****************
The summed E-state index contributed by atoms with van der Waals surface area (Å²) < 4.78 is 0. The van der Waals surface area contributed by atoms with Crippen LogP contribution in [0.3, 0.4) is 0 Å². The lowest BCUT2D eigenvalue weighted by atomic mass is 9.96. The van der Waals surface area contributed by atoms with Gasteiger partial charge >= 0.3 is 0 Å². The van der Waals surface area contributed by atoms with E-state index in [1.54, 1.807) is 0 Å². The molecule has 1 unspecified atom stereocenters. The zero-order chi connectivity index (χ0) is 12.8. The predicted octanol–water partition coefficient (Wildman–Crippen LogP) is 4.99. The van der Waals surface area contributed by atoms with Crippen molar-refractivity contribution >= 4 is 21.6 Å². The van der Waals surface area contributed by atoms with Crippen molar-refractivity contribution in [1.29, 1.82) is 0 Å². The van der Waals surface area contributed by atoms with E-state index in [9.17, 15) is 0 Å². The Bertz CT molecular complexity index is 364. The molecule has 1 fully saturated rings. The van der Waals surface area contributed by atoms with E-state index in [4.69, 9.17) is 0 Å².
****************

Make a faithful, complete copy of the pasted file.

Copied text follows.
The summed E-state index contributed by atoms with van der Waals surface area (Å²) < 4.78 is 0. The van der Waals surface area contributed by atoms with Crippen LogP contribution in [0.3, 0.4) is 0 Å². The lowest BCUT2D eigenvalue weighted by atomic mass is 9.96. The van der Waals surface area contributed by atoms with Gasteiger partial charge >= 0.3 is 0 Å². The van der Waals surface area contributed by atoms with E-state index in [1.54, 1.807) is 0 Å². The molecule has 1 unspecified atom stereocenters. The zero-order chi connectivity index (χ0) is 12.8. The predicted octanol–water partition coefficient (Wildman–Crippen LogP) is 4.99. The van der Waals surface area contributed by atoms with Crippen molar-refractivity contribution >= 4 is 21.6 Å². The van der Waals surface area contributed by atoms with Crippen molar-refractivity contribution in [1.29, 1.82) is 0 Å². The van der Waals surface area contributed by atoms with E-state index in [9.17, 15) is 0 Å². The Bertz CT molecular complexity index is 364. The molecule has 1 fully saturated rings. The van der Waals surface area contributed by atoms with E-state index in [4.69, 9.17) is 0 Å².